Santa Lucia alla Badia, a baroque-style church near the Cathedral of Syracuse, is said to stand on the site where Saint Lucy was martyred (Photograph: Patrick Comerford)

Patrick Comerford

We are in Ordinary Time in the Church Calendar, and the week began with the Twentieth Sunday after Trinity (Trinity XX, 22 October 2023). The Church Calendar today (25 October 2023) remembers Saint Crispin and Saint Crispinian (ca 287), Martyrs at Rome.

Before today begins, I am taking some time for prayer and reflection early this morning.

My reflections on the Week of Prayer for World Peace concluded on Sunday, and my reflections each morning for the rest of this week are following this pattern:

1, A reflection on a church or cathedral in Sicily;

2, the Gospel reading of the day in the Church of England lectionary;

3, a prayer from the USPG prayer diary.

Santa Lucia alla Badia and the Cathedral of Syracuse (left) on the Piazza Duomo on the island of Ortigia in the historic centre of Syracuse (Photograph: Patrick Comerford)

Santa Lucia alla Badia, Syracuse:

Santa Lucia alla Badia is a baroque-style church on the south corner of the Piazza Duomo, close the Cathedral of Syracuse, on the island of Ortigia in the historic centre of the city in Sicily. The church and former convent next door are now the venue for exhibitions and functions.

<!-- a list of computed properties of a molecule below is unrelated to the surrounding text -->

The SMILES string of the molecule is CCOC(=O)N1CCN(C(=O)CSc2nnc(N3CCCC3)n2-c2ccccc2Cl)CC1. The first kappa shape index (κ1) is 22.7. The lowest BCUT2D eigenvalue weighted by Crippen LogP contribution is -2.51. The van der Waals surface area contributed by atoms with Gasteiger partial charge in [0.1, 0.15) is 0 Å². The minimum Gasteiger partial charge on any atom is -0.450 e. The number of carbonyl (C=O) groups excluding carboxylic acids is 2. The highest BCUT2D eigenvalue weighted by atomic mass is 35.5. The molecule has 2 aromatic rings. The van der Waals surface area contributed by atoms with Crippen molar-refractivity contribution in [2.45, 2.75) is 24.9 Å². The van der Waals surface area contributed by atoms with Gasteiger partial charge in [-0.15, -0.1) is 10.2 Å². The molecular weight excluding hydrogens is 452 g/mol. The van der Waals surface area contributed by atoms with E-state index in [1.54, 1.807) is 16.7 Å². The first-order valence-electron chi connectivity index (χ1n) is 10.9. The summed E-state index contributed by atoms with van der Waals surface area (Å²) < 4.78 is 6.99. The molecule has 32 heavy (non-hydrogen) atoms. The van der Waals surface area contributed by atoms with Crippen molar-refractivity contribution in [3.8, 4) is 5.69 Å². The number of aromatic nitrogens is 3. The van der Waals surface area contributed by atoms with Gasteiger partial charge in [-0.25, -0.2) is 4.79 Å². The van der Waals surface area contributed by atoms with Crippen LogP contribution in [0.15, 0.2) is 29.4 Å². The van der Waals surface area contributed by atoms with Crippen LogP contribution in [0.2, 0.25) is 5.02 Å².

Saint Lucy was a third century martyr from Syracuse whose feast day is celebrated on 13 December. She is known as the protector of eyes. The church is said to stand on the site where Saint Lucy was martyred.

The church and the Benedictine convent have been on the site since at least by the mid-15th century, under the patronage or Queen Isabella of Spain. There is no documentation on the church and convent before her reign, and she may have only refurbished them.

From the mid-15th century the church and convent played an important place in the life of the city, because of its position in Ortigia and because of its connection with Saint Lucy, the patron saint of Syracuse.

Caravaggio’s painting the ‘Burial of Saint Lucy’ was originally painted for the Church of Santa Lucia al Sepolcro. It was moved to this church for a time, and is one of the last works by Michelangelo Merisi (1571-1610), known as Caravaggio.

Caravaggio spent the last three tragic years of his life in Sicily, having fled Malta. During this brief period, he was commissioned to paint the ‘Burial of Santa Lucy,’ and he completed the work in just over a month. It is possible to interpret the work as autobiographical, with the artist trying to bury his tormented pain with the saint’s body.